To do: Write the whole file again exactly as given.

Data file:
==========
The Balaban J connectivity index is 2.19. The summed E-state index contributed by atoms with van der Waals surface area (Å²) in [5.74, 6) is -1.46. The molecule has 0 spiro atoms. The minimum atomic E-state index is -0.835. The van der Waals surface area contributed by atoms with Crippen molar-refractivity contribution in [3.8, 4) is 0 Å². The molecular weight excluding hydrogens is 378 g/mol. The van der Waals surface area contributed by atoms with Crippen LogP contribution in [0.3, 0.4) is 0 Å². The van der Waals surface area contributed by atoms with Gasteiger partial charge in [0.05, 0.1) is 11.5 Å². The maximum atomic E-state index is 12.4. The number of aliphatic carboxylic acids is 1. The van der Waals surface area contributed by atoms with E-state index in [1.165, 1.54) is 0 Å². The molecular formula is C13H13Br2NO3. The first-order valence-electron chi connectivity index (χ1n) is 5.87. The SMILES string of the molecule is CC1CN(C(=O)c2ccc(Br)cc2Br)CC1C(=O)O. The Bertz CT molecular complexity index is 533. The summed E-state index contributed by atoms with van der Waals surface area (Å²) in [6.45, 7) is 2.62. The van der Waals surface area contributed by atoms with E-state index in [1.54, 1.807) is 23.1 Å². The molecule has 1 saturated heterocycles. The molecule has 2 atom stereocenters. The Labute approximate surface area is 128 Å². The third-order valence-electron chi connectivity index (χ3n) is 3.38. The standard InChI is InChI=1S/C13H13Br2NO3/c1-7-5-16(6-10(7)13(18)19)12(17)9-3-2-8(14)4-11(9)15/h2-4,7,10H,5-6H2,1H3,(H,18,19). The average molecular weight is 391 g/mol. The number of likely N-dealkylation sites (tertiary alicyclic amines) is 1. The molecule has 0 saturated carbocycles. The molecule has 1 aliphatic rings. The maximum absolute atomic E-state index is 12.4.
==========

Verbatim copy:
The Balaban J connectivity index is 2.19. The summed E-state index contributed by atoms with van der Waals surface area (Å²) in [5.74, 6) is -1.46. The molecule has 0 spiro atoms. The minimum atomic E-state index is -0.835. The van der Waals surface area contributed by atoms with Crippen molar-refractivity contribution in [3.8, 4) is 0 Å². The molecular weight excluding hydrogens is 378 g/mol. The van der Waals surface area contributed by atoms with Crippen LogP contribution in [0.3, 0.4) is 0 Å². The van der Waals surface area contributed by atoms with Gasteiger partial charge in [0.05, 0.1) is 11.5 Å². The maximum atomic E-state index is 12.4. The number of aliphatic carboxylic acids is 1. The van der Waals surface area contributed by atoms with E-state index in [1.165, 1.54) is 0 Å². The molecular formula is C13H13Br2NO3. The first-order valence-electron chi connectivity index (χ1n) is 5.87. The SMILES string of the molecule is CC1CN(C(=O)c2ccc(Br)cc2Br)CC1C(=O)O. The Bertz CT molecular complexity index is 533. The summed E-state index contributed by atoms with van der Waals surface area (Å²) in [6.45, 7) is 2.62. The van der Waals surface area contributed by atoms with E-state index in [1.54, 1.807) is 23.1 Å². The molecule has 1 saturated heterocycles. The molecule has 2 atom stereocenters. The Labute approximate surface area is 128 Å². The third-order valence-electron chi connectivity index (χ3n) is 3.38. The standard InChI is InChI=1S/C13H13Br2NO3/c1-7-5-16(6-10(7)13(18)19)12(17)9-3-2-8(14)4-11(9)15/h2-4,7,10H,5-6H2,1H3,(H,18,19). The average molecular weight is 391 g/mol. The number of likely N-dealkylation sites (tertiary alicyclic amines) is 1. The molecule has 0 saturated carbocycles. The molecule has 1 aliphatic rings. The maximum absolute atomic E-state index is 12.4.